WashingTECH Policy Podcast with Joe Miller
About This Show
The WashingTECH Policy Podcast is your resource for media and tech law and policy news and interviews. Each week, the WashingTECH Policy Podcast gives you the latest developments in media and tech law & policy, as well as an interview with an influencer in the media and technology sectors, whether they be policymakers, entrepreneurs, politicians or academics. Listen to the WashingTECH Policy podcast to get a quick update in the car, at the gym, between flights, wherever and whenever you need a quick summary of the media and tech policy news and thought leadership driving the week.
Most Recent Episode
Ep 78: How to 'Obfuscate' Your Identity for Privacy and Protest with Helen Nissenbaum
2 days ago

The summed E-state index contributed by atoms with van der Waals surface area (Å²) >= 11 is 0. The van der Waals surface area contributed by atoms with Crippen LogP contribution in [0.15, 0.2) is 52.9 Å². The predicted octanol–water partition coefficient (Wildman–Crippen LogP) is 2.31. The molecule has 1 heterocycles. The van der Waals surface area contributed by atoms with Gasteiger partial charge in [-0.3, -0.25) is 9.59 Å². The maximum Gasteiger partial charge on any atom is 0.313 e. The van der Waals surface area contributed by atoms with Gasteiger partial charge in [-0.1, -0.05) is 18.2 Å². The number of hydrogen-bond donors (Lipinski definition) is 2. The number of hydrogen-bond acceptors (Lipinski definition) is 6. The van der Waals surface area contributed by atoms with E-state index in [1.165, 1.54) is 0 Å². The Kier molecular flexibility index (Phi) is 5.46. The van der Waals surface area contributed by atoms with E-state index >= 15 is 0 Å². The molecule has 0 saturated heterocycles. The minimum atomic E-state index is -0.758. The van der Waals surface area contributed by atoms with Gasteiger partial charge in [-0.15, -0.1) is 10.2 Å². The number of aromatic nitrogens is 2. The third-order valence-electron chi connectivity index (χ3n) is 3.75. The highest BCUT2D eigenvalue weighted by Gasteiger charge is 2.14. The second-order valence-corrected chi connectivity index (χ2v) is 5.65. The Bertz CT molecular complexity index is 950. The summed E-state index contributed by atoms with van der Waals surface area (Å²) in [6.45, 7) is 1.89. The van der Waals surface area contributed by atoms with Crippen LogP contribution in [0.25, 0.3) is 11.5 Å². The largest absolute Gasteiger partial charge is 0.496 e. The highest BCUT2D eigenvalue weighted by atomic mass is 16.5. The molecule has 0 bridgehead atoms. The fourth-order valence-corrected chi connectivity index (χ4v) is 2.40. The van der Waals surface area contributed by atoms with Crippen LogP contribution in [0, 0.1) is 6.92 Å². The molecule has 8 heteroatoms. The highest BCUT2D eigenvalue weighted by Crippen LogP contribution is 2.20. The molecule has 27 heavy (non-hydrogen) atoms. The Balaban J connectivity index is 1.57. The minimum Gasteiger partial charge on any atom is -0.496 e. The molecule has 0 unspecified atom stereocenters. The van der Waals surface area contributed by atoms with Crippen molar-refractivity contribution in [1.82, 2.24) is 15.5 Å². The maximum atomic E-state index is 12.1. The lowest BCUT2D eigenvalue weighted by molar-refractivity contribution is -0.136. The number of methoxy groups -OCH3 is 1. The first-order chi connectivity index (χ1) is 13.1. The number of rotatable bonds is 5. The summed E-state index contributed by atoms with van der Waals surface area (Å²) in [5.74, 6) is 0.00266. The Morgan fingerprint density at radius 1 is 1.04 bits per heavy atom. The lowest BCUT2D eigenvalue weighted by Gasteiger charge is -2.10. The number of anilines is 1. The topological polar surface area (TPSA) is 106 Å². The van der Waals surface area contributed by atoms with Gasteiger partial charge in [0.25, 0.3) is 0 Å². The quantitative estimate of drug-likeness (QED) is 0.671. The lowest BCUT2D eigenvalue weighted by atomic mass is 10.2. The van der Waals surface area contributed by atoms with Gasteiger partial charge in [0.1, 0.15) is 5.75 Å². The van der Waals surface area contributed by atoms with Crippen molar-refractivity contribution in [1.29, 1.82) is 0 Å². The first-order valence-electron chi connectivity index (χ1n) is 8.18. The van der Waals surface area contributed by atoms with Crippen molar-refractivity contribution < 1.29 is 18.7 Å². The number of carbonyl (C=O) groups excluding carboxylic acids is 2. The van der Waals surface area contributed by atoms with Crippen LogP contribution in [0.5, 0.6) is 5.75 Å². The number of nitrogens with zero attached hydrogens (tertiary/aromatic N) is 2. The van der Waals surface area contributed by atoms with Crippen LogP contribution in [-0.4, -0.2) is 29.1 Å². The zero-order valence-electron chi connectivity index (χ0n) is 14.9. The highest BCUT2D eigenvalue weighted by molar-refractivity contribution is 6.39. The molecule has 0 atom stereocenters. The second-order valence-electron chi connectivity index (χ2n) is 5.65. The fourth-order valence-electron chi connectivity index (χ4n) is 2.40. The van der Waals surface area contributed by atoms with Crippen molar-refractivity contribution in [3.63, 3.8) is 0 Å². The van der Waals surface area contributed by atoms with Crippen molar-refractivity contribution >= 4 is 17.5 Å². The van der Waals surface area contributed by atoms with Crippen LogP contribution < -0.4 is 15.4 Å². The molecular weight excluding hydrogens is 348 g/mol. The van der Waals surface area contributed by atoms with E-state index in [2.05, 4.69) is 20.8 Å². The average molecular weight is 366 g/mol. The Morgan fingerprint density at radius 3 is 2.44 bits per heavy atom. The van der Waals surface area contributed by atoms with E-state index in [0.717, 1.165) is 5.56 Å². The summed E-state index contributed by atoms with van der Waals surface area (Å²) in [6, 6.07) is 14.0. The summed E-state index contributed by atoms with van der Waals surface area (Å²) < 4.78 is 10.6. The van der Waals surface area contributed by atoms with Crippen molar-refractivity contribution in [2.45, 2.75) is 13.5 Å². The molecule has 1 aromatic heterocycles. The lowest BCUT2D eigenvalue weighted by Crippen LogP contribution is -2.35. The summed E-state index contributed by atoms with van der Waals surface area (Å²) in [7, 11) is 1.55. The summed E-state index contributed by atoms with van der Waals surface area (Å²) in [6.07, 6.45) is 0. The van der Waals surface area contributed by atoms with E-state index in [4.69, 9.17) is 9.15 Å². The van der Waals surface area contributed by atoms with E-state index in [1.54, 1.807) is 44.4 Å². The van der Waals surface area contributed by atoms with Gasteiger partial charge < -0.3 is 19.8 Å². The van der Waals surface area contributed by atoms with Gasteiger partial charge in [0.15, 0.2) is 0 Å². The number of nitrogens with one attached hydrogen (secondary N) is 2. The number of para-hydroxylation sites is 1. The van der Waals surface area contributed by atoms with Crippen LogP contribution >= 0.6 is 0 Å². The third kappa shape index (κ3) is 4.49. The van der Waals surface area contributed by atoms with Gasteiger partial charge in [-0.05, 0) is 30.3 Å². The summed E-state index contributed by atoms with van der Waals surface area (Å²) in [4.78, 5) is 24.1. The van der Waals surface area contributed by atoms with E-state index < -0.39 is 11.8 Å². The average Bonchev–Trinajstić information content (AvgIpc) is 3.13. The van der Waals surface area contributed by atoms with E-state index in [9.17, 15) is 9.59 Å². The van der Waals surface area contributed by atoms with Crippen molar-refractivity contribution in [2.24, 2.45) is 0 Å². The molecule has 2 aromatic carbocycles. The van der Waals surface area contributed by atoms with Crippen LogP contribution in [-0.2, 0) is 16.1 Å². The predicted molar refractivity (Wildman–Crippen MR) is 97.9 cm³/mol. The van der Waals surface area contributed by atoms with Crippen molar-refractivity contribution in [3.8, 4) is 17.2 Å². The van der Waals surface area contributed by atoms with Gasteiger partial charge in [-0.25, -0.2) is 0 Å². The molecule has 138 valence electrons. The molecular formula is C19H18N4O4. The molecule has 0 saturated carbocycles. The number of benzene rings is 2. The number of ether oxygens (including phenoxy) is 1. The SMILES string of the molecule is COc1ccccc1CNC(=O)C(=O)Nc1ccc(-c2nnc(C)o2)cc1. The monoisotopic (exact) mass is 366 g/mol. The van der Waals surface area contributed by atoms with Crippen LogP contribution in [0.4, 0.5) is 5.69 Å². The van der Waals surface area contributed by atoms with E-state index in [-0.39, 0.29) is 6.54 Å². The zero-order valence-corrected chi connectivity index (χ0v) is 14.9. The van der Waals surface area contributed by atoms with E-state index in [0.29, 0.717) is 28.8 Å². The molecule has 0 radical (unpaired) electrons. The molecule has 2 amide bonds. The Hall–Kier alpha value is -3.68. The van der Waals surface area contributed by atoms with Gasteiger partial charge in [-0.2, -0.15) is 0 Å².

Helen Nissenbaum (@HNissenbaum) is on the faculty if Cornell Tech, on leave from NYU where she Professor of Media, Culture and Communication and Director of the Information Law Institute. Her eight books include Obfuscation: A User's Guide for Privacy and Protest, with Finn Brunton (MIT Press, 2015), Values at Play in Digital Games, with Mary Flanagan (MIT Press, 2014), and Privacy in Context: Technology, Policy, and the Integrity of Social Life (Stanford, 2010). Her research has been published in journals of philosophy, politics, law, media studies, information studies, and computer science. Grants from the National Science Foundation, Air Force Office of Scientific Research, and the U.S. Department of Health and Human Services Office of the National Coordinator have supported her work on privacy, trust online, and security, as well as studies of values embodied in design, search engines, digital games, facial recognition technology, and health information systems. Recipient of the 2014 Barwise Prize of the American Philosophical Association, Prof. Nissenbaum has contributed to privacy-enhancing software, including TrackMeNot (for protecting against profiling based on Web search) and AdNauseam (protecting against profiling based on ad clicks). Both are free and freely available. Nissenbaum holds a Ph.D. in philosophy from Stanford University and a B.A. (Hons) from the University of the Witwatersrand. Before joining the faculty at NYU, she served as Associate Director of the Center for Human Values at Princeton University. In this episode, we discussed: the commercial and political contexts that animate policy discussion around privacy. the means by which citizens may